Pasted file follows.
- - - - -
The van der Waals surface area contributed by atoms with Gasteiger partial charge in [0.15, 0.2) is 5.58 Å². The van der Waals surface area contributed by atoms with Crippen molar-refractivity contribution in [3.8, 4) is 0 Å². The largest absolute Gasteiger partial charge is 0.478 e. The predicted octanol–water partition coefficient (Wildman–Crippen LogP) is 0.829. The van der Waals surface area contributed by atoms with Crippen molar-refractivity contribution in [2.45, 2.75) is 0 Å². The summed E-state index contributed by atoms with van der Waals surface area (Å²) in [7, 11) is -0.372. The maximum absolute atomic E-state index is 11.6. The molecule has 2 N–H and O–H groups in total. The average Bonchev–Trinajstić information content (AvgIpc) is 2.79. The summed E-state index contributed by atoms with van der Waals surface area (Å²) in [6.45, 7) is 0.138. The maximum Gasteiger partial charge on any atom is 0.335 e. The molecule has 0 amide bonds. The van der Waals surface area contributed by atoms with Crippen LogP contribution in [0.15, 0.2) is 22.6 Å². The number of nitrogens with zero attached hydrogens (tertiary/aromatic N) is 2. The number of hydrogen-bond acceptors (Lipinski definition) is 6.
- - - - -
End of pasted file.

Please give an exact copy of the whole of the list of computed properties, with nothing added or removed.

The van der Waals surface area contributed by atoms with Gasteiger partial charge in [0.15, 0.2) is 5.58 Å². The van der Waals surface area contributed by atoms with Crippen molar-refractivity contribution in [3.8, 4) is 0 Å². The largest absolute Gasteiger partial charge is 0.478 e. The predicted octanol–water partition coefficient (Wildman–Crippen LogP) is 0.829. The van der Waals surface area contributed by atoms with Crippen molar-refractivity contribution in [2.45, 2.75) is 0 Å². The summed E-state index contributed by atoms with van der Waals surface area (Å²) in [7, 11) is -0.372. The maximum absolute atomic E-state index is 11.6. The molecule has 2 N–H and O–H groups in total. The average Bonchev–Trinajstić information content (AvgIpc) is 2.79. The summed E-state index contributed by atoms with van der Waals surface area (Å²) in [6.45, 7) is 0.138. The maximum Gasteiger partial charge on any atom is 0.335 e. The molecule has 0 amide bonds. The van der Waals surface area contributed by atoms with Crippen LogP contribution in [0.15, 0.2) is 22.6 Å². The number of nitrogens with zero attached hydrogens (tertiary/aromatic N) is 2. The number of hydrogen-bond acceptors (Lipinski definition) is 6.